In other cases, the county’s responses have been confusing or non-existent.

Roshan Abraham, an activist with Our Revolution Arlington, filed a request on July 30 for documents related to the county’s incentive package to bring Nestle to Arlington, but didn’t hear back from the county for weeks. When informed by ARLnow that documents posted to the county’s website on Aug. 17 could match his request, Abraham said he never received any communication from the county about it, and that some documents he’d asked for remain missing.

Similarly, county transit bureau chief Lynn Rivers told ARLnow in early August that staff had erred when they attached a $323 fee to a June 29 request for two months’ worth of Arlington Transit data. She pledged to deliver the documents free of charge, but even after several calls and emails seeking clarity, ARLnow hasn’t received any response.

And in the case of the school system, officials have yet to respond to a July 30 request from ARLnow seeking documents related to plans to rename Washington-Lee High School.

The FOIA calls for officials to respond to requesters within five “working days,” and either detail whether the records are available or ask for more time to track them down. Linda Erdos, Arlington Public Schools’ assistant superintendent for school and community relations, wrote in an email on Aug. 21 that she’d provide such a response the following day.

After two follow-up emails to Erdos since then, ARLnow still has yet to receive any answer.

File photo

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Morning Notes

Remembering 9/11 — Sens. Mark Warner and Tim Kaine are planning to attend Arlington County’s Sept. 11 remembrance ceremony in Courthouse this morning. The event will feature a moment of silence at 9:37 a.m. The county’s emergency management agency, meanwhile, this morning posted audio of police radio traffic from immediately after American Airlines Flight 77 struck the west wall of the Pentagon. [Twitter]

Would HQ2 Be Good for Arlington? — Amazon could be an economic boon, or a gentrification disaster for lower-income renters — or both. Washingtonian asked a number of people, including Arlington Economic Development Director Victor Hoskins and former Arlington County Board candidate Melissa Bondi — who currently works in affordable housing policy — to weigh in. [Washingtonian]

Isabella Talks About Bankruptcy — Celebrity chef and restaurateur Mike Isabella says “bad press” — in other words, the “extraordinary” sexual harassment he and his executives are accused of — caused customers to stay away from his restaurants in droves, decimating revenue and sending his company into bankruptcy. Isabella’s trio of Ballston restaurants — Kapnos Taverna, Pepita and Yona — remain open but their long-term fate is unclear. [Washington Post]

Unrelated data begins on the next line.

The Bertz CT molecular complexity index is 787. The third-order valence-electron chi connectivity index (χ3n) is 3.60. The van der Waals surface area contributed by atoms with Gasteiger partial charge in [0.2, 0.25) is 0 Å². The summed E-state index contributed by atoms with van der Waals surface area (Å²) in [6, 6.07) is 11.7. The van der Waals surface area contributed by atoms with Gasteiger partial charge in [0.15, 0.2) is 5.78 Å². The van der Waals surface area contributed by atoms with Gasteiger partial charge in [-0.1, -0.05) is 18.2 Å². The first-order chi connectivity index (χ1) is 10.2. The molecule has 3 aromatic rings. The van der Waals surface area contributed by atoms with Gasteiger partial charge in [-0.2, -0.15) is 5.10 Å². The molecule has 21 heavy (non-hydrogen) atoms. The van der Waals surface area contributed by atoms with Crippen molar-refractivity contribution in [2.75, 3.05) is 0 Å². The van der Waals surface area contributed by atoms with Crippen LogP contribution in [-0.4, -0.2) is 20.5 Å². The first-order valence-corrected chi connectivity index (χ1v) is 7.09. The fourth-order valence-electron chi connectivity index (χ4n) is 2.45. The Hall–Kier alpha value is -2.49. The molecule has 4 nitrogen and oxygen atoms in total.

Student Population Still Rising — “It won’t be official until the end of the month, but Arlington Public Schools is on track for another all-time high in student enrollment. School officials counted 27,522 students in seats when the school year began Sept. 4. While that is lower than a projection of 28,022 made in the spring, it represents a 2.2-percent increase from the first day of school a year ago.” [InsideNova]

Car-Free Diet in Spanish — Arlington’s long-running “Car-Free Diet” campaign is also in Spanish — “Dieta Cero-Auto.” The campaign recently produced a new video. [Twitter, YouTube]

Yorktown Rolls Over Wakefield — Yorktown scored a decisive win over Wakefield on the gridiron over the weekend, notching a score of 48-0. Both teams are now 1-1. In other high school football action over the weekend, Washington-Lee fell in double overtime against West Springfield, 28-21. [InsideNova, InsideNova]

Flickr pool photo by Jeff Reardon

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Morning Notes

HQ2 Odds Ever in Our Favor — Business Insider says it has “long seen the evidence pointing to the DC area” as the eventual destination for Amazon’s second headquarters. Online betting odds, meanwhile, favor Northern Virginia, and ARLnow.com hears that Crystal City is the far and away the most likely Northern Virginia locale for HQ2. [Business Insider]

High School Football Season Underway — “For the second straight season, but this year at a different venue, the Wakefield Warriors opened their high-school football campaign with a victory over the Washington-Lee Generals.” Yorktown, meanwhile, gave up a lead and lost to Wilson 37-29. [InsideNova]